Countries around the world are undergoing an energy transition in a bid to combat climate change and achieve net zero carbon emission targets. This is the main driver for the switch from a fossil-fuel-dominated energy industry to one focused on cleaner and renewable energy sources. Due to its competitiveness when compared with other fossil fuel types and its ability to enhance renewable energy integration into the energy mix, natural gas appears to be the most suitable energy type for the move towards cleaner energy for most countries.
The good news is that Nigeria has one of the largest natural gas reserves in the world and is said to be a gas province with some oil reserves. According to the Department of Petroleum Resources, Nigeria had proven natural gas reserves of 206.53 trillion cubic feet as at June 2021. Natural gas is undoubtedly critical to Nigeria's economic development, given its uses in power generation, petrochemicals & fertilizers, auto-gas, industrial heating, liquefied natural gas (LNG) and liquefied petroleum gas (LPG) projects, amongst other uses. It is, therefore, important that the government's policies, including tax policies, are geared towards encouraging investments in gas development.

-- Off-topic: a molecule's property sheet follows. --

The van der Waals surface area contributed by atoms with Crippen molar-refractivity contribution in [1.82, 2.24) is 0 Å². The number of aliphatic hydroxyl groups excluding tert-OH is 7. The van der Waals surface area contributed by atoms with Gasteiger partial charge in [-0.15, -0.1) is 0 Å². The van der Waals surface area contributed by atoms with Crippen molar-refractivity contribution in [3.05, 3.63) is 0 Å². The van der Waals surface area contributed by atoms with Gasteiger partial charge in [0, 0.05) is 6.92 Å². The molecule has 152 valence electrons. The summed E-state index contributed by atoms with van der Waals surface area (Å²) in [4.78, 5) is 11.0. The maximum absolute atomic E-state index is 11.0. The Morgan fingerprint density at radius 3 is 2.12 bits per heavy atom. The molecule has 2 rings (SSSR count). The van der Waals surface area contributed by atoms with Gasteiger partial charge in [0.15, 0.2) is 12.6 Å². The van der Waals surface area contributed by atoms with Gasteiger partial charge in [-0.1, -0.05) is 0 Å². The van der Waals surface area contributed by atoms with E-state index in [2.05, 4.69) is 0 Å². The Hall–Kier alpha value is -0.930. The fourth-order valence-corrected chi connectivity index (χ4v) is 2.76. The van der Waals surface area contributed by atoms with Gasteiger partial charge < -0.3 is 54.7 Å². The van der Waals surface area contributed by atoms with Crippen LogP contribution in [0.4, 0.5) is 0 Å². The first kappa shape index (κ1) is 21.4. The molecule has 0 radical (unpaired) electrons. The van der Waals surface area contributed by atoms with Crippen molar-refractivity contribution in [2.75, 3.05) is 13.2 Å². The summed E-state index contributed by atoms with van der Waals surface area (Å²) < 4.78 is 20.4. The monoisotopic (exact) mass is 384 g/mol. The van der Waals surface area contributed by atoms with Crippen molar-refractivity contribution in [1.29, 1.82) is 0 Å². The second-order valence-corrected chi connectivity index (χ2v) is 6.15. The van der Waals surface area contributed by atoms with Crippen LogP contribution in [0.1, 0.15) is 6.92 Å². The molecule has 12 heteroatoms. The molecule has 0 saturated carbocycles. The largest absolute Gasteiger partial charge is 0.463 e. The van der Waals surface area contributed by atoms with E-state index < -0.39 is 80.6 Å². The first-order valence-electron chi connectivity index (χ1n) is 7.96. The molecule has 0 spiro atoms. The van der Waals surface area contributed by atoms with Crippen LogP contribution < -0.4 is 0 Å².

Taxation remains a viable source of government revenue and just like every other sector, the Federal Government is able to assess and collect both direct and indirect taxes in Nigeria's gas sector. As such, the supply of taxable goods and services in the gas sector are liable to indirect taxes such as Value Added Tax (VAT). The newly introduced VAT (Modification) Order 2021 ("the Order") imposes VAT on the supply of natural gas to most gas-based industries with the exception of the power generation companies.